The Vampire Society is more than just a book to me; it's a fundamental truth. We live in a society of consumers, of vampires, who value material goods above all else. It explains so many current issues, it is inescapable.
And yet, people try to escape it.
In some ways, it is funny. It has to be because it is so horrific.
This current stream of thought began when I read Tim Murphy's blog. I was surprised to find him writing about recent events here on My Side. His opinion, as I see it, is that, after a barrage of very despicable comments resulting in the removal and eventual shutting down on this blog, Tony (the poster of those comments) and I should "get along". And it has to be, we are both his friends. I do not see it this way. Tony's foul comments show me that there was more than just a disagreement of opinion. Tony's disrespect for truth and flagrant disregard for decency destroyed his humanity in my eyes. Who I once saw as human, I cannot bear to think about.
Sadly, though, this isn't rare. When I look around, I see that it's all too common throughout our society, from rappers to elected officials. I believe it is because we have devalued common decency, because it cannot buy anything of material worth.
Then, I noticed that Tony had polluted Tim's entry with one of his comments as well. And this comment, not surprisingly, was not in answer to Tim's writing but, rather, an attack upon me. And it wasn't an attack over something I wrote, either. It was an attack upon something I did NOT write.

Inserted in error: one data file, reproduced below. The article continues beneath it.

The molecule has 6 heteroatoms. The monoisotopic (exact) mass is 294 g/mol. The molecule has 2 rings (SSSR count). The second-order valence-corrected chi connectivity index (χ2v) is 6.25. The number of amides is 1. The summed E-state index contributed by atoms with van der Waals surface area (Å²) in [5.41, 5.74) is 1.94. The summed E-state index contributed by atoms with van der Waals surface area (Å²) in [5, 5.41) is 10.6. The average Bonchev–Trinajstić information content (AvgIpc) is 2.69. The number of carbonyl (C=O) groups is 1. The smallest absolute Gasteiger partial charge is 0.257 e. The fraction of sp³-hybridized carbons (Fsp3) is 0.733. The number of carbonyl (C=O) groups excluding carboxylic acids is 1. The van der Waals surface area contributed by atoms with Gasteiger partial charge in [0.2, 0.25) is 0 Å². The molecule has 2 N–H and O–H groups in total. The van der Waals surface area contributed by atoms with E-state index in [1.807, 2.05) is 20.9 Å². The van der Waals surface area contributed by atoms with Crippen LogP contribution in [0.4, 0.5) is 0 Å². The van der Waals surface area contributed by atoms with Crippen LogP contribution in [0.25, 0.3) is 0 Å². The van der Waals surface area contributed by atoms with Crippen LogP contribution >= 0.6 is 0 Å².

As I wrote My Side after My Side about the common good, human decency, and the ideals that I believe founded this country, Tony mocked me because I did not write about a recent Supreme Court ruling. I'm not going to go into details but, in a nutshell, the Supreme Court has ruled that it is the government's right to seize private property, pretty much abolishing a fundamental human right enjoyed by most citizens.
But that's just it, don't you see?
It took me a while to see it. It took me several days.
I went about my life, thinking I wouldn't write about it because I could see little relevancy to it. After all, how can you ignore a nation that tortures innocent people, neglects those most in need, comforts those who do the most harm, and then cry out in a rage, "Hey, they're taking my stuff!"
And then, I began seeing it on the news and hearing it on the radio.
Hey, they're coming after me now!
Okay, this is where I try the line.
Bunch of fucking hypocrites.
Was the ruling wrong? You're damn right it was wrong.
But it's far more wrong for people to sit on their greed and watch injustices carried out in their name as long as they can keep their stuff.
The longer I'm alive the more I realize that events of the day mean nothing. I've found that names are interchangeable and places are illusory. Is Karl Rove any more evil than anyone else? No, he's not. His deeds are evil. Evil is performed every day. The ideal is not to stop Karl Rove. The ideal is to stop evil. If you concentrate too hard on Karl, you miss the bigger picture. Is the war in Iraq unjust? You bet it is. But, then, so are many other wars in many other places. The ideal is not to stop just the war in Iraq but all wars.
Most people don't see it this way. They are far too eager to assign an exclusive form of guilt and end conflicts only where it affects them.
Right now, the Supreme Court is also moving to rule against public television, national public radio, and the National Endowment for the Arts, programs that perform inestimable good and cost literally less than a penny a day. People say, "That's my penny! I want my penny!" It's short sighted thinking like this that has led to the poor quality of public education, an upsurge in homelessness, and inexistent health care for most in this country.
Do you want to get outraged because your pennies are being taken but not because people are dying? Then, I am ashamed of you.
Welcome to the Vampire Society.